State’s dairy sector led the revenue increase, with milk production income rising 30% over 2010.
Source: USDA’s National Agricultural Statistics Service (NASS) and Economic Research Service
California’s 81,500 farms and ranches received a record high $43.5 billion for their output in 2011, according to a report from USDA’s National Agricultural Statistics Service (NASS) and Economic Research Service.
The state’s agriculture revenues increased 15% for 2011 from the revised 2010 income level of $38 billion. California’s cash receipts represented 11.9% of the U.S. total for 2011.
The dairy sector led California’s revenue increase. Dairy producers received $7.68 billion for their milk production in 2011, up 30% from 2010. Herd size change from 2010 was a negligible 0.9%. Milk production from the state’s dairy farmers increased 3%. Milk prices received by producers rose from $14.69 per cwt. of milk sold in 2010 to $18.54 in 2011. California produced 21.1% of the nation’s milk supply last year.
The beginning of 2011 saw a recovery in milk prices until April, when prices stalled. In June, prices increased to above $20 per cwt. Fall prices dropped off to end the year below April’s price. 2011 milk prices, excluding January’s, were higher than in the previous two years.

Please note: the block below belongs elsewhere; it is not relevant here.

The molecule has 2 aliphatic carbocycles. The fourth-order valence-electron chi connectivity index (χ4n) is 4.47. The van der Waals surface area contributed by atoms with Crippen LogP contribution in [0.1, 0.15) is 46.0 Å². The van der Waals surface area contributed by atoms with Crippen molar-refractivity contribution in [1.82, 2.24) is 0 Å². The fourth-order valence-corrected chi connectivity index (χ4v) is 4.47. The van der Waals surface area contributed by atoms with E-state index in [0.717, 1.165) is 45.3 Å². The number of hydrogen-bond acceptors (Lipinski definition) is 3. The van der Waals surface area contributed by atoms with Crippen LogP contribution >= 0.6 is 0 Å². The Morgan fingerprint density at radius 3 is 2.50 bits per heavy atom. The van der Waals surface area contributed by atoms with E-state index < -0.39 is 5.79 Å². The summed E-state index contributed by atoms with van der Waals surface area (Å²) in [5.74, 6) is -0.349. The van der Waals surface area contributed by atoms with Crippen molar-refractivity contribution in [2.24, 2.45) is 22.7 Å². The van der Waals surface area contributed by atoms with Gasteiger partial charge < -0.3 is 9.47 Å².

Dairies' cost of production was up 17.8%, based on the California Department of Food and Agriculture’s Cost of Production Survey. The high production costs, primarily feed, kept California dairies struggling financially in 2011. Last year, the state lost 48 dairy farms, and the prior year saw a decline of 37 dairies.
Eleven California products exceeded $1 billion in receipts for 2011, the same as in 2010. Ten of the 11 commodities registered an increase in value.
The commodity with the largest percentage increase was hay, at a 68% increase in value, with a return to the $1 billion plus mark last held in 2008.
The value of almonds edged higher than that of grapes in 2011, ranking second in the top 10 commodities by cash receipts.
Final grower returns could change the sales values for the commodities, resulting in an updated dollar amount in next year’s report.